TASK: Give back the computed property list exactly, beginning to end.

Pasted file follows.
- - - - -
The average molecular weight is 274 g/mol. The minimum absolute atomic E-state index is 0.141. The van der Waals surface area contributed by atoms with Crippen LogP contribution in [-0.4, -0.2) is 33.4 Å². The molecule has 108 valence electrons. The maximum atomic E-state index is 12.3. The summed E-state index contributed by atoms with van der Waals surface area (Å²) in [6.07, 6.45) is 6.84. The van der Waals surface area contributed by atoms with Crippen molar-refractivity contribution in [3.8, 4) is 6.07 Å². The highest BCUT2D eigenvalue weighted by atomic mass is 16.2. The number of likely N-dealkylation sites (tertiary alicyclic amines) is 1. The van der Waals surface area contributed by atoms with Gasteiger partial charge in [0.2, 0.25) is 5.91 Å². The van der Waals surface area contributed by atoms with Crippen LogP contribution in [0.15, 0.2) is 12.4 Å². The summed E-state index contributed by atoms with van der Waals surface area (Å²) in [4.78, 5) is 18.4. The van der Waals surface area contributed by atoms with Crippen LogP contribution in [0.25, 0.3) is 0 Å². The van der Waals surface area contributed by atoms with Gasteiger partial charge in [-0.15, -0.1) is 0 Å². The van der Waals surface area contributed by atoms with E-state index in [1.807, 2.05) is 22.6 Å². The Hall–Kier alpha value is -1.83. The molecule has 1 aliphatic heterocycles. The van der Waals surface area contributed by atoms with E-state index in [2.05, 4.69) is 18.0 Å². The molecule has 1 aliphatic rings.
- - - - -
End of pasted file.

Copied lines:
The average molecular weight is 274 g/mol. The minimum absolute atomic E-state index is 0.141. The van der Waals surface area contributed by atoms with Crippen LogP contribution in [-0.4, -0.2) is 33.4 Å². The molecule has 108 valence electrons. The maximum atomic E-state index is 12.3. The summed E-state index contributed by atoms with van der Waals surface area (Å²) in [6.07, 6.45) is 6.84. The van der Waals surface area contributed by atoms with Crippen molar-refractivity contribution in [3.8, 4) is 6.07 Å². The highest BCUT2D eigenvalue weighted by atomic mass is 16.2. The number of likely N-dealkylation sites (tertiary alicyclic amines) is 1. The van der Waals surface area contributed by atoms with Gasteiger partial charge in [0.2, 0.25) is 5.91 Å². The van der Waals surface area contributed by atoms with Crippen LogP contribution in [0.15, 0.2) is 12.4 Å². The summed E-state index contributed by atoms with van der Waals surface area (Å²) in [4.78, 5) is 18.4. The van der Waals surface area contributed by atoms with Crippen LogP contribution in [0.25, 0.3) is 0 Å². The van der Waals surface area contributed by atoms with Gasteiger partial charge in [-0.15, -0.1) is 0 Å². The van der Waals surface area contributed by atoms with E-state index in [1.807, 2.05) is 22.6 Å². The Hall–Kier alpha value is -1.83. The molecule has 1 aliphatic heterocycles. The van der Waals surface area contributed by atoms with E-state index in [2.05, 4.69) is 18.0 Å². The molecule has 1 aliphatic rings.